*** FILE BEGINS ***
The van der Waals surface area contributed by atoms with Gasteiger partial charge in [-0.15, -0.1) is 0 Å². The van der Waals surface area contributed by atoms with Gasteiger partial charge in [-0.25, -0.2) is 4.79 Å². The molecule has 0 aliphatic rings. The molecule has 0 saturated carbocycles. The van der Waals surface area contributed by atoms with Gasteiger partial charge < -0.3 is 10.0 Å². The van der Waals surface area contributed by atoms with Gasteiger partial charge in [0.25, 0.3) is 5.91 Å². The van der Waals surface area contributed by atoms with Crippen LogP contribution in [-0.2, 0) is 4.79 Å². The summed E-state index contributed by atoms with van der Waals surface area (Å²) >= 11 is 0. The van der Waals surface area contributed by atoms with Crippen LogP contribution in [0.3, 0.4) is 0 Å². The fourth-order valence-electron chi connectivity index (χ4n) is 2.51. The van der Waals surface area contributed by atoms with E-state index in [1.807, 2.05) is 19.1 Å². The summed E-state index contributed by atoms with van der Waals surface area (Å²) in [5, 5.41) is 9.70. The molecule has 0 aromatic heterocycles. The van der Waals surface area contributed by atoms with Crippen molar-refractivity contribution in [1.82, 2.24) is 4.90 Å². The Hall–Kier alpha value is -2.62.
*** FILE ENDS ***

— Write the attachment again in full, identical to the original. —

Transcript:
The van der Waals surface area contributed by atoms with Gasteiger partial charge in [-0.15, -0.1) is 0 Å². The van der Waals surface area contributed by atoms with Gasteiger partial charge in [-0.25, -0.2) is 4.79 Å². The molecule has 0 aliphatic rings. The molecule has 0 saturated carbocycles. The van der Waals surface area contributed by atoms with Gasteiger partial charge < -0.3 is 10.0 Å². The van der Waals surface area contributed by atoms with Gasteiger partial charge in [0.25, 0.3) is 5.91 Å². The van der Waals surface area contributed by atoms with Crippen LogP contribution in [-0.2, 0) is 4.79 Å². The summed E-state index contributed by atoms with van der Waals surface area (Å²) >= 11 is 0. The van der Waals surface area contributed by atoms with Crippen LogP contribution in [0.3, 0.4) is 0 Å². The fourth-order valence-electron chi connectivity index (χ4n) is 2.51. The van der Waals surface area contributed by atoms with E-state index in [1.807, 2.05) is 19.1 Å². The summed E-state index contributed by atoms with van der Waals surface area (Å²) in [5, 5.41) is 9.70. The molecule has 0 aromatic heterocycles. The van der Waals surface area contributed by atoms with Crippen molar-refractivity contribution in [1.82, 2.24) is 4.90 Å². The Hall–Kier alpha value is -2.62.